They steadily hated vice, and practised every virtue. The book from which they learned and cherished sentiments so virtuous was none other than the Passion of the Redeemer. It furnished them with inexhaustible matter for their meditations, for their liveliest compassion, and for that remarkable piety which, from her cradle, they instilled into the heart of Rita, and which they left her as a heritage. In a word, it may with reason be said of them what was said of the parents of Saint John the Baptist — that they were both just to the eyes of God, walking without stain in the exact observance of the law. This was their nobility, this was their wealth, which it pleased God to pass to their daughter and to multiply in her in a singular way.

    Thus these two holy souls, husband and wife, lived a long series of years in these exercises of virtue and piety, without, however, seeing any fruit of their chaste union.

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    God so disposed it that the desires of their youthful years should be vain, that they should labour to detach their minds still more from mortal things, and in order that the proofs of an extraordinary work of His providence should one day shine sainhe-rita brighter. Meanwhile, their desire of offspring, with which nature innocently inspired them, had not only grown cold with gurls years, but was quite extinct; no other care should remain with them now than that of ascending to the eternal heritage of the heavenly Father, instead of descending to the care of children and transmitting their temporal possessions to their posterity on earth.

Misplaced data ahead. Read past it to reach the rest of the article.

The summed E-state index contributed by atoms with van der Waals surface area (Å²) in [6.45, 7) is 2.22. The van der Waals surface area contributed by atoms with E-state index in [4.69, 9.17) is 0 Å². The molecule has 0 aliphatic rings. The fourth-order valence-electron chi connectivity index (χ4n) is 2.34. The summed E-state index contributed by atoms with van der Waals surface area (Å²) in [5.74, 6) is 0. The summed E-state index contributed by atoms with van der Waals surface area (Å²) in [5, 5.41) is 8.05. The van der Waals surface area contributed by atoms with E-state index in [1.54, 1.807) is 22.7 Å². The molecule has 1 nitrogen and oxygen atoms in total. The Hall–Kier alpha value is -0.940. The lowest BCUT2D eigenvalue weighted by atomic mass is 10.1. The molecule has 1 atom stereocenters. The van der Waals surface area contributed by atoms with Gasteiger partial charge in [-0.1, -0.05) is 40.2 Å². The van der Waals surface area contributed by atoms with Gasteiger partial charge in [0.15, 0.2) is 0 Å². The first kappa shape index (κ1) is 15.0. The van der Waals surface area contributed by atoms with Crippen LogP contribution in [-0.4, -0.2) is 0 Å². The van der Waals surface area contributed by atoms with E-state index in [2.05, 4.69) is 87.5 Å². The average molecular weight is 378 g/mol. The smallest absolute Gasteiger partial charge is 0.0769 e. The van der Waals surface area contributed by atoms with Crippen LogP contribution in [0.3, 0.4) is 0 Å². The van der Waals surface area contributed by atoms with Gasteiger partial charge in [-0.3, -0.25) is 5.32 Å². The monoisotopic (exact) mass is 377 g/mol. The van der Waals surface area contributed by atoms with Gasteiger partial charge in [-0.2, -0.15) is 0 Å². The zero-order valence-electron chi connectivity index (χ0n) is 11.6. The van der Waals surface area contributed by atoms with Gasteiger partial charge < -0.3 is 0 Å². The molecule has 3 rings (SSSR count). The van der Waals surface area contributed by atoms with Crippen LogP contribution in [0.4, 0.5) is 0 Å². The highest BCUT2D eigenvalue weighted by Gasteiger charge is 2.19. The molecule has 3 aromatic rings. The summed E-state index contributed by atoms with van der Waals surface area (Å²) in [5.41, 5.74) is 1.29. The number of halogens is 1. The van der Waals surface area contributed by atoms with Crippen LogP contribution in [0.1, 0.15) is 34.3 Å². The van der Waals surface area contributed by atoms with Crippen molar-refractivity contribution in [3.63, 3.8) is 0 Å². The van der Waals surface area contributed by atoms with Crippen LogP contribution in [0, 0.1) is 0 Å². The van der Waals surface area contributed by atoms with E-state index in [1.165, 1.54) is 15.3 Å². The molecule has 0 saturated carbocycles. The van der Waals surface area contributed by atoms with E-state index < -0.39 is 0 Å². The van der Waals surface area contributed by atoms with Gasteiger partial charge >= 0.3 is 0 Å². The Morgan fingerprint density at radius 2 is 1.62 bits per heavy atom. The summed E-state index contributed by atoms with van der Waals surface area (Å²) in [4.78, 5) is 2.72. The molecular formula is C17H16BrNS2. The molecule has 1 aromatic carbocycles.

So great and so remarkable graces saintee-rita foreshadow only great and remarkable sanctity. Isaac was sainte-rkta to be the type of Jesus Christ sacrificed for the human race; he was intended to be a figure of the propagation of the faithful; he Escrot be great in the order of grace. Still, he was born out of the order of nature, of parents also barren by reason of Escott age. He who was to prepare the way for the impending appearance of the Redeemer, and who was to be more than a prophet and the greatest amongst the saints, he also was miraculously born of parents aged and barren; not to speak of other distinguished personages, both of the Old and New Testaments, who in various ways were born in a supernatural manner to exalt the stupendous works of omnipotence and of grace.

    Not otherwise did the Lord, who in His lofty designs intended great things for our heroine, dispose that her conception should be most remarkable and above the order of nature. Amata became conscious of the wonderful event, and, full of amazement, she dared not credit the evidence of it. In such a state she felt her heart agitated, now by fears that she was deceived, again by hope of the contrary; at one time by shame at so unusual an occurrence at such an age as hers, at another her feelings of wonder overwhelmed her; and again she experienced renewed struggles of fresh fears, emotions, and passions.

    But, as is the way with the just, the troubled woman had recourse to prayer to the Father of light, to the God of consolation, and whilst she persevered in her humble, fervent, and constant prayers, there appeared to her an angel, a bearer of certainty, of peace, and of happy tidings, as an angel appeared to Abraham and Sara while they were employed in the charitable exercise of hospitality, and to Zachary amidst his prayers and offerings of incense. However joyful and consoling in itself was this angelic apparition, it did not fail to cause in her heart feelings of perturbation.

    Daniel and the other prophets had a like sensation in similar circumstances; Zachary had the same feelings, and so had the most holy Mother of God herself. The reason is, as Blessed Simon of Cascia wisely observes, that humanity is naturally disturbed and stricken with fear at the sudden sight of things extraordinary or greater than itself. The angelic vision disappeared, and Amata, considering her own unworthiness, was seized with fresh wonder and profound humility. Thinking at the same time on the signal favour, she retired, with great contentment and singular gratitude and love towards the Divine goodness, to pour out the fulness of her pure and fervent affection at the feet of her most beneficent God.